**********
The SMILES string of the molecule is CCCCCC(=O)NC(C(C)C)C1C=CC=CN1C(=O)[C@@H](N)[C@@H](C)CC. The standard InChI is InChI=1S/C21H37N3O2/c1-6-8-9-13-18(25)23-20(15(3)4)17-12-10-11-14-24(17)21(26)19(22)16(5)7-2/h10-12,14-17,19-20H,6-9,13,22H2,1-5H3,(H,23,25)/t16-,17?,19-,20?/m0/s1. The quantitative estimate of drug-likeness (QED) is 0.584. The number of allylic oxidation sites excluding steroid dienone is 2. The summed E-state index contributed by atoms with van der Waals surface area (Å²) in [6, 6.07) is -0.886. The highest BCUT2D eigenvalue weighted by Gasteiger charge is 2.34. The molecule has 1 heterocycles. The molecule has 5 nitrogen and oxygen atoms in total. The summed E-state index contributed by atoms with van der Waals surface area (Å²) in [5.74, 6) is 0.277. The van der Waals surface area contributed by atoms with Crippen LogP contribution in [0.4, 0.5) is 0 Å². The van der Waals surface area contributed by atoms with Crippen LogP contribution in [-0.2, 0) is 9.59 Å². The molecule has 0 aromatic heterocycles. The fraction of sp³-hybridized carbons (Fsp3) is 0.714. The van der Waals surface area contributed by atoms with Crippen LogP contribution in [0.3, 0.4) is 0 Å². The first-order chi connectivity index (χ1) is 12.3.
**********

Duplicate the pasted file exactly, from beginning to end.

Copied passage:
The SMILES string of the molecule is CCCCCC(=O)NC(C(C)C)C1C=CC=CN1C(=O)[C@@H](N)[C@@H](C)CC. The standard InChI is InChI=1S/C21H37N3O2/c1-6-8-9-13-18(25)23-20(15(3)4)17-12-10-11-14-24(17)21(26)19(22)16(5)7-2/h10-12,14-17,19-20H,6-9,13,22H2,1-5H3,(H,23,25)/t16-,17?,19-,20?/m0/s1. The quantitative estimate of drug-likeness (QED) is 0.584. The number of allylic oxidation sites excluding steroid dienone is 2. The summed E-state index contributed by atoms with van der Waals surface area (Å²) in [6, 6.07) is -0.886. The highest BCUT2D eigenvalue weighted by Gasteiger charge is 2.34. The molecule has 1 heterocycles. The molecule has 5 nitrogen and oxygen atoms in total. The summed E-state index contributed by atoms with van der Waals surface area (Å²) in [5.74, 6) is 0.277. The van der Waals surface area contributed by atoms with Crippen LogP contribution in [0.4, 0.5) is 0 Å². The van der Waals surface area contributed by atoms with Crippen LogP contribution in [-0.2, 0) is 9.59 Å². The molecule has 0 aromatic heterocycles. The fraction of sp³-hybridized carbons (Fsp3) is 0.714. The van der Waals surface area contributed by atoms with Crippen LogP contribution in [0.3, 0.4) is 0 Å². The first-order chi connectivity index (χ1) is 12.3.